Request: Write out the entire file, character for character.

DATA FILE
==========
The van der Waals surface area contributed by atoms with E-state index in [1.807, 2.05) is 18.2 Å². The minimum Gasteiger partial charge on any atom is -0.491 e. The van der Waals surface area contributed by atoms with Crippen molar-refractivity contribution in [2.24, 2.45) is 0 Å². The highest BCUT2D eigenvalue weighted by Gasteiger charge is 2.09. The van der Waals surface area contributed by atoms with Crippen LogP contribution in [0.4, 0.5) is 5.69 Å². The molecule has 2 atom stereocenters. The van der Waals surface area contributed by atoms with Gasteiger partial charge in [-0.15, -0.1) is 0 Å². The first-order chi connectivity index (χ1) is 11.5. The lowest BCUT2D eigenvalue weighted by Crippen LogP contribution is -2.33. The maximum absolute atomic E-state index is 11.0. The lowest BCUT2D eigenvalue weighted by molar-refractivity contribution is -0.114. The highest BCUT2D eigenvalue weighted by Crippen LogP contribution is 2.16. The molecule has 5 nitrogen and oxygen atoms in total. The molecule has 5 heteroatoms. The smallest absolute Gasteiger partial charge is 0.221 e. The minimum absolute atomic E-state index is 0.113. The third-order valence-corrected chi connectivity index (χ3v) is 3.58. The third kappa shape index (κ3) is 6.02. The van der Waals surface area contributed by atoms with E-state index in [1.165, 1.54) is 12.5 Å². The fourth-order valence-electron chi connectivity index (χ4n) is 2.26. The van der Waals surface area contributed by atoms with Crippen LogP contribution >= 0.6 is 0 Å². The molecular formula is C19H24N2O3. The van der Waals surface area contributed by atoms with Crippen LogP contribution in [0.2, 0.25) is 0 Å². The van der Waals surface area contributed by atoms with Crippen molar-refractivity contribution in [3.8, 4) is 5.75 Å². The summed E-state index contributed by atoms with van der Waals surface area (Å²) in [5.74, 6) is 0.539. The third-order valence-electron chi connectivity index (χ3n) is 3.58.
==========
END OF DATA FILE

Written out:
The van der Waals surface area contributed by atoms with E-state index in [1.807, 2.05) is 18.2 Å². The minimum Gasteiger partial charge on any atom is -0.491 e. The van der Waals surface area contributed by atoms with Crippen molar-refractivity contribution in [2.24, 2.45) is 0 Å². The highest BCUT2D eigenvalue weighted by Gasteiger charge is 2.09. The van der Waals surface area contributed by atoms with Crippen LogP contribution in [0.4, 0.5) is 5.69 Å². The molecule has 2 atom stereocenters. The van der Waals surface area contributed by atoms with Gasteiger partial charge in [-0.15, -0.1) is 0 Å². The first-order chi connectivity index (χ1) is 11.5. The lowest BCUT2D eigenvalue weighted by Crippen LogP contribution is -2.33. The maximum absolute atomic E-state index is 11.0. The lowest BCUT2D eigenvalue weighted by molar-refractivity contribution is -0.114. The highest BCUT2D eigenvalue weighted by Crippen LogP contribution is 2.16. The molecule has 5 nitrogen and oxygen atoms in total. The molecule has 5 heteroatoms. The smallest absolute Gasteiger partial charge is 0.221 e. The minimum absolute atomic E-state index is 0.113. The third-order valence-corrected chi connectivity index (χ3v) is 3.58. The third kappa shape index (κ3) is 6.02. The van der Waals surface area contributed by atoms with E-state index in [1.165, 1.54) is 12.5 Å². The fourth-order valence-electron chi connectivity index (χ4n) is 2.26. The van der Waals surface area contributed by atoms with Crippen LogP contribution >= 0.6 is 0 Å². The molecular formula is C19H24N2O3. The van der Waals surface area contributed by atoms with Crippen LogP contribution in [0.2, 0.25) is 0 Å². The van der Waals surface area contributed by atoms with Crippen molar-refractivity contribution in [3.8, 4) is 5.75 Å². The summed E-state index contributed by atoms with van der Waals surface area (Å²) in [5.74, 6) is 0.539. The third-order valence-electron chi connectivity index (χ3n) is 3.58.